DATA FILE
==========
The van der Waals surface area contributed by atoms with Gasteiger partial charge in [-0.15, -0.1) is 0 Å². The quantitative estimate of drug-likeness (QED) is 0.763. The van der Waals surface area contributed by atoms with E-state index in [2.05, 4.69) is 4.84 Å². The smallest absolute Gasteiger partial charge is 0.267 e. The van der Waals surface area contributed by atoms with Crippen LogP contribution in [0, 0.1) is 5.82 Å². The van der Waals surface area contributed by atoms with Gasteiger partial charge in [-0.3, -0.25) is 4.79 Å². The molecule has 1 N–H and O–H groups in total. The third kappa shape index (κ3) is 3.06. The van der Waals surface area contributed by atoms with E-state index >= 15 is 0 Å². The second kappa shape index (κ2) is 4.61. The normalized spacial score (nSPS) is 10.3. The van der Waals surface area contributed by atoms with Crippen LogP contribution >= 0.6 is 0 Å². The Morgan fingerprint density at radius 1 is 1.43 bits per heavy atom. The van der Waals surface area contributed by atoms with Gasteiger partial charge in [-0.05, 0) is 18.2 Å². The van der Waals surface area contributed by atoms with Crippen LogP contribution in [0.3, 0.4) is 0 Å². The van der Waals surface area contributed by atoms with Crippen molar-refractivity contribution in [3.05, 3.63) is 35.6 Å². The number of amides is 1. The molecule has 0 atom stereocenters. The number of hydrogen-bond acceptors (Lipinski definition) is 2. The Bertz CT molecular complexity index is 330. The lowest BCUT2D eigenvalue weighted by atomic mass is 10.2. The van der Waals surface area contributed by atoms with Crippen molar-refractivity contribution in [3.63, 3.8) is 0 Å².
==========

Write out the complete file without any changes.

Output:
The van der Waals surface area contributed by atoms with Gasteiger partial charge in [-0.15, -0.1) is 0 Å². The quantitative estimate of drug-likeness (QED) is 0.763. The van der Waals surface area contributed by atoms with E-state index in [2.05, 4.69) is 4.84 Å². The smallest absolute Gasteiger partial charge is 0.267 e. The van der Waals surface area contributed by atoms with Crippen LogP contribution in [0, 0.1) is 5.82 Å². The van der Waals surface area contributed by atoms with Gasteiger partial charge in [-0.3, -0.25) is 4.79 Å². The molecule has 1 N–H and O–H groups in total. The third kappa shape index (κ3) is 3.06. The van der Waals surface area contributed by atoms with E-state index >= 15 is 0 Å². The second kappa shape index (κ2) is 4.61. The normalized spacial score (nSPS) is 10.3. The van der Waals surface area contributed by atoms with Crippen LogP contribution >= 0.6 is 0 Å². The Morgan fingerprint density at radius 1 is 1.43 bits per heavy atom. The van der Waals surface area contributed by atoms with Gasteiger partial charge in [-0.05, 0) is 18.2 Å². The van der Waals surface area contributed by atoms with Crippen LogP contribution in [0.3, 0.4) is 0 Å². The van der Waals surface area contributed by atoms with Crippen molar-refractivity contribution in [3.05, 3.63) is 35.6 Å². The number of amides is 1. The molecule has 0 atom stereocenters. The number of hydrogen-bond acceptors (Lipinski definition) is 2. The Bertz CT molecular complexity index is 330. The lowest BCUT2D eigenvalue weighted by atomic mass is 10.2. The van der Waals surface area contributed by atoms with Crippen molar-refractivity contribution in [3.63, 3.8) is 0 Å².